Amongst the words of wisdom this week, American Buddhist teacher Jack Kornfield posted “quieting our mind is a political act”.
And quieting our mind is a leadership act.
In the infinite ways we can take action as a leader, to give meaning, value others, provide structure and help others move forward in a collective goal...quieting our own mind is at the core. From such an action, there is a greater chance that our subsequent actions, will be more courageous, compassionate and effective.
Quieting our mind is not to zone out, to ignore what is going on, or to be passive. Rather the contrary. We become more aware, alert and active.
If we can be in such a mindful state, we are more anchored and yet more open. In this state, we are rooted and can flex with the winds. We are less likely to be pulled off balance, uprooted, whether that is by another person, a twitter storm or a real one.
In quieting our mind, we increase our ability to see clearly. It gives us space and perspective, so we become a key witness to what is happening within us and around us. We simply notice more, and in a more nuanced way. We notice the interdependence. We hear ourselves and others more deeply.
With a quieter mind, we become more in touch with our own body and its wisdom. We feel more connected and whole. Using our internal compass, we literally can sense check with our body how we feel about what is going on. What is this anger? What am I fearful of? And intuition, that valuable source of decision making expertise, so crucial in navigating volatile, uncertain, complex and ambiguous (VUCA) contexts – can only be used, if we are quiet enough to hear its whispers, feel it in our body.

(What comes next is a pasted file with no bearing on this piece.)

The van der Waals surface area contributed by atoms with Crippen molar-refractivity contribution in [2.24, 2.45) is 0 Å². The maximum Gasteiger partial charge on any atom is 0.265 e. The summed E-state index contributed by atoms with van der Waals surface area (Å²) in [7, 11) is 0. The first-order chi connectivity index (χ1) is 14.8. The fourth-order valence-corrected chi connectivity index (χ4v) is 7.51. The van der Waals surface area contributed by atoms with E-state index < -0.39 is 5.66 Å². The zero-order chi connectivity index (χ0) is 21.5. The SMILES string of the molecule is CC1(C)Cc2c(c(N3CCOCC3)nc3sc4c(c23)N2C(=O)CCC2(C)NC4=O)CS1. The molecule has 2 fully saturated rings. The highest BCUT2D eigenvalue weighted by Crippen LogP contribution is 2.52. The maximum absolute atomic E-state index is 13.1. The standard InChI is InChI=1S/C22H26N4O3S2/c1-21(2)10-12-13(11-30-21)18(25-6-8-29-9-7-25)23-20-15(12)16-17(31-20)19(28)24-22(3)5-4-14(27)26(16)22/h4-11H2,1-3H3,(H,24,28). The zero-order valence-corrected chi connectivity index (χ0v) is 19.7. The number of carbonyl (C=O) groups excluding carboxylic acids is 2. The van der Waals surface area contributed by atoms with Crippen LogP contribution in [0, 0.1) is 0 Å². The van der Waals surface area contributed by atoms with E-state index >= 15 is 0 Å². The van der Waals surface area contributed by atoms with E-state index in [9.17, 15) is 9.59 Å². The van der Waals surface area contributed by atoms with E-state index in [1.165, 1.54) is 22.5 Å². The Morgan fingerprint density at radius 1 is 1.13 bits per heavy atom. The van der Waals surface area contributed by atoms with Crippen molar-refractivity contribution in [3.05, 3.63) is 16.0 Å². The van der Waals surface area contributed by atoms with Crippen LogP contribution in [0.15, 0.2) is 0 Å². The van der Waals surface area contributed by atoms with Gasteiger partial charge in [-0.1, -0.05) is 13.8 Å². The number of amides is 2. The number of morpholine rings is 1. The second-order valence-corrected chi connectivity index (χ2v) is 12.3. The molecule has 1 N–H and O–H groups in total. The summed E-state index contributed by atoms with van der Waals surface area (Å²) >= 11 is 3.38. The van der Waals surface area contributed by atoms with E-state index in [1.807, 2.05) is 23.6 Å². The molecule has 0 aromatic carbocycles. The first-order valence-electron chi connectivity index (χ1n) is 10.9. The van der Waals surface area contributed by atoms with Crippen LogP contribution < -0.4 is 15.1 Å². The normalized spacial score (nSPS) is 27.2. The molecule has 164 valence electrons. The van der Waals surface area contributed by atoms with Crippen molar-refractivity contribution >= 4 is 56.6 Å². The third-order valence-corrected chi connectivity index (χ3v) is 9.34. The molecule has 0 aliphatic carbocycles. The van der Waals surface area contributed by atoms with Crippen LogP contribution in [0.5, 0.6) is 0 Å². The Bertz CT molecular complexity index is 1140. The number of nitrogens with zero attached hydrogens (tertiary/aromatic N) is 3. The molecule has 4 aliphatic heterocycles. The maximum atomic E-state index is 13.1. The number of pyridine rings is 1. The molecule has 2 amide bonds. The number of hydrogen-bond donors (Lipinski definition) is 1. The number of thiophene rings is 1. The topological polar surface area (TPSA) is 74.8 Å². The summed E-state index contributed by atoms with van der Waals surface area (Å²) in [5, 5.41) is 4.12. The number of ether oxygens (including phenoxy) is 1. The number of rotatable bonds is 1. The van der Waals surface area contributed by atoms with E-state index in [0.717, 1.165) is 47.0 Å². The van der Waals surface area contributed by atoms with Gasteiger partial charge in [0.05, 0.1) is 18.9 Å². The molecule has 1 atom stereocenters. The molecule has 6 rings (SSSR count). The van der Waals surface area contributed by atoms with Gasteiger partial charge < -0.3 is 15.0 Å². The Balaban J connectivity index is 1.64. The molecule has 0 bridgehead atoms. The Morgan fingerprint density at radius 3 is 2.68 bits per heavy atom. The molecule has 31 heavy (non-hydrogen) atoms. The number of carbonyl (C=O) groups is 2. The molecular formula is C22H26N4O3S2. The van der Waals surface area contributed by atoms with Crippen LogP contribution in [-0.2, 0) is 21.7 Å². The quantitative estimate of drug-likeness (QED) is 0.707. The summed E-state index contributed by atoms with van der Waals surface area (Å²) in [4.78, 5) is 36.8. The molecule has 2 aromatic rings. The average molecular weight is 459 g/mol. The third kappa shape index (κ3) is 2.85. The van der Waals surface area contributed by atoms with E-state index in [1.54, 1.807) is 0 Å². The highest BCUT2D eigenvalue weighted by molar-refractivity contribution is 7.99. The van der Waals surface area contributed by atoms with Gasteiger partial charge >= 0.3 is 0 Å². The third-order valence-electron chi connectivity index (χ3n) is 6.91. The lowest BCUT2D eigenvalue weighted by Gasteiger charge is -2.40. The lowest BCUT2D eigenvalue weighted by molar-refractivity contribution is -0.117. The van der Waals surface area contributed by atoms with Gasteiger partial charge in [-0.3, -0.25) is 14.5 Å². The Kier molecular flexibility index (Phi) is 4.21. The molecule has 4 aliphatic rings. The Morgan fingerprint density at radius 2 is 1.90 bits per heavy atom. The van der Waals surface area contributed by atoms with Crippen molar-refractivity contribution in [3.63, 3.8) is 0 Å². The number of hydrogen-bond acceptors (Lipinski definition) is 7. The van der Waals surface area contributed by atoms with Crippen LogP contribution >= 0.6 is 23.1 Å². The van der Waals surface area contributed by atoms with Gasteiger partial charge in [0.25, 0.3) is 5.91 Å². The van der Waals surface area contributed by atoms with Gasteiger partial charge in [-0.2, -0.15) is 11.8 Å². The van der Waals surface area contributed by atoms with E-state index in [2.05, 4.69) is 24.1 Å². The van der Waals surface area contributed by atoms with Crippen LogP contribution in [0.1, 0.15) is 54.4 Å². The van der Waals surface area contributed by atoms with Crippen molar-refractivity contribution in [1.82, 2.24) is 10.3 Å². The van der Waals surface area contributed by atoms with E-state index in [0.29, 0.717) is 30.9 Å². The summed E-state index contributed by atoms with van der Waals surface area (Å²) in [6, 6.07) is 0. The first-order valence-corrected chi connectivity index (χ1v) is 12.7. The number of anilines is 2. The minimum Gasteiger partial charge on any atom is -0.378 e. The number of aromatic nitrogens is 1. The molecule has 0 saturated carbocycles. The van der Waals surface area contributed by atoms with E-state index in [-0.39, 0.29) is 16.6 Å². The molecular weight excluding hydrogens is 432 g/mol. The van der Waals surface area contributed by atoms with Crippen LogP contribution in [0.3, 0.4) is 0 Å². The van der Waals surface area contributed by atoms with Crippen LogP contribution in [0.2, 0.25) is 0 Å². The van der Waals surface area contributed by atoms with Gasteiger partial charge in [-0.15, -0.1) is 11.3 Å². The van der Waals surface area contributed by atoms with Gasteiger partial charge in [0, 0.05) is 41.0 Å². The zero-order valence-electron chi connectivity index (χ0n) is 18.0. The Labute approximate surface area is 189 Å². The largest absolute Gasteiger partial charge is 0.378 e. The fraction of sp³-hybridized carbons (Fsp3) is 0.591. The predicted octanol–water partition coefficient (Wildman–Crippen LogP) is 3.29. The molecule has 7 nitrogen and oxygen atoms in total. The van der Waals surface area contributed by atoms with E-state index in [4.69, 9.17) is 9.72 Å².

Simply, when we quieten our mind, we access increasing sources of our own peace, power and potential. We notice how some of our beliefs, values, and judgements are themselves constructs which maybe constricting us, keeping us trapped in a way of being and doing. Quieting our mind, frees us, bringing greater consciousness and choice to take wise action. We enhance our wellbeing which positively impacts on how we show up and engage with the external world.
It therefore a grand act of leadership to
1) train our mind to quieten. Find out what helps you - meditation, mindfulness, yoga, exercise, music, solo time, whatever - and commit to it. This helps to...
2) quieten one’s mind in the moment, particularly in high pressure situations. This may be through remembering to pause, breathe, and come into presence.
3) take the next action from a quieter, calmer, more centred place.
4) be self compassionate when we fail to do any of the above.
Inspired by Tweet @JackKornfield 1 Feb. www.jackkornfield.org